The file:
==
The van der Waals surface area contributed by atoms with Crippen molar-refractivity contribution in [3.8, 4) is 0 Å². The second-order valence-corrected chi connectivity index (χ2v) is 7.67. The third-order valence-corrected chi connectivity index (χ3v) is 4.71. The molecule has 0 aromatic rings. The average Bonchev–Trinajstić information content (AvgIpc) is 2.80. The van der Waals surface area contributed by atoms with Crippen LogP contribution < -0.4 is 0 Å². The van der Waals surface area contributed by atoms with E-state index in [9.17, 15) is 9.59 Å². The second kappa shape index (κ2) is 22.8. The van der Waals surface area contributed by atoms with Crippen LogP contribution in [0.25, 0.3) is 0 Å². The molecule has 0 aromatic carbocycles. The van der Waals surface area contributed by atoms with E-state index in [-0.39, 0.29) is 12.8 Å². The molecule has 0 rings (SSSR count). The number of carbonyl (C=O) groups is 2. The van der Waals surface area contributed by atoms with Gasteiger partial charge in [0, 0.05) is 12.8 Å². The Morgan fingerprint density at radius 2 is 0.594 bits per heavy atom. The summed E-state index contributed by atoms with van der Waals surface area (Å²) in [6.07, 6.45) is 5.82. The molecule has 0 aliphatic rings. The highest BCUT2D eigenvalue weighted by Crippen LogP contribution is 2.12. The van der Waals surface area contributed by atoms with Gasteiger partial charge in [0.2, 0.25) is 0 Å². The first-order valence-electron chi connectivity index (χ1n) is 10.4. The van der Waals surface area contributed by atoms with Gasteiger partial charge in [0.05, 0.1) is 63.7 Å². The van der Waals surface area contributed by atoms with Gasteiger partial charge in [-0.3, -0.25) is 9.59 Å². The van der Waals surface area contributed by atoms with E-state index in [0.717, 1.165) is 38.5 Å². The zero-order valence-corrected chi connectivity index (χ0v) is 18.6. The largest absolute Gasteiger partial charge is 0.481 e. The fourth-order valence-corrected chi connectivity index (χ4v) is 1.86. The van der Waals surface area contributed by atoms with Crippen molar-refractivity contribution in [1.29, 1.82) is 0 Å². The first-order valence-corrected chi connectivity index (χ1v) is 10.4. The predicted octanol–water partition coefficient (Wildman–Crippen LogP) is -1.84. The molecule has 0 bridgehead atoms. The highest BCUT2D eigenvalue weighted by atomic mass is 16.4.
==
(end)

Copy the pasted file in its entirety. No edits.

The van der Waals surface area contributed by atoms with Crippen molar-refractivity contribution in [3.8, 4) is 0 Å². The second-order valence-corrected chi connectivity index (χ2v) is 7.67. The third-order valence-corrected chi connectivity index (χ3v) is 4.71. The molecule has 0 aromatic rings. The average Bonchev–Trinajstić information content (AvgIpc) is 2.80. The van der Waals surface area contributed by atoms with Crippen LogP contribution < -0.4 is 0 Å². The van der Waals surface area contributed by atoms with E-state index in [9.17, 15) is 9.59 Å². The second kappa shape index (κ2) is 22.8. The van der Waals surface area contributed by atoms with Crippen LogP contribution in [0.25, 0.3) is 0 Å². The molecule has 0 aromatic carbocycles. The van der Waals surface area contributed by atoms with E-state index in [-0.39, 0.29) is 12.8 Å². The molecule has 0 rings (SSSR count). The number of carbonyl (C=O) groups is 2. The van der Waals surface area contributed by atoms with Gasteiger partial charge in [0, 0.05) is 12.8 Å². The Morgan fingerprint density at radius 2 is 0.594 bits per heavy atom. The summed E-state index contributed by atoms with van der Waals surface area (Å²) in [6.07, 6.45) is 5.82. The molecule has 0 aliphatic rings. The highest BCUT2D eigenvalue weighted by Crippen LogP contribution is 2.12. The van der Waals surface area contributed by atoms with Gasteiger partial charge in [0.2, 0.25) is 0 Å². The first-order valence-electron chi connectivity index (χ1n) is 10.4. The van der Waals surface area contributed by atoms with Gasteiger partial charge in [0.05, 0.1) is 63.7 Å². The van der Waals surface area contributed by atoms with Gasteiger partial charge in [-0.3, -0.25) is 9.59 Å². The van der Waals surface area contributed by atoms with E-state index in [0.717, 1.165) is 38.5 Å². The zero-order valence-corrected chi connectivity index (χ0v) is 18.6. The largest absolute Gasteiger partial charge is 0.481 e. The fourth-order valence-corrected chi connectivity index (χ4v) is 1.86. The van der Waals surface area contributed by atoms with Crippen molar-refractivity contribution in [1.29, 1.82) is 0 Å². The first-order valence-corrected chi connectivity index (χ1v) is 10.4. The predicted octanol–water partition coefficient (Wildman–Crippen LogP) is -1.84. The molecule has 0 bridgehead atoms. The highest BCUT2D eigenvalue weighted by atomic mass is 16.4.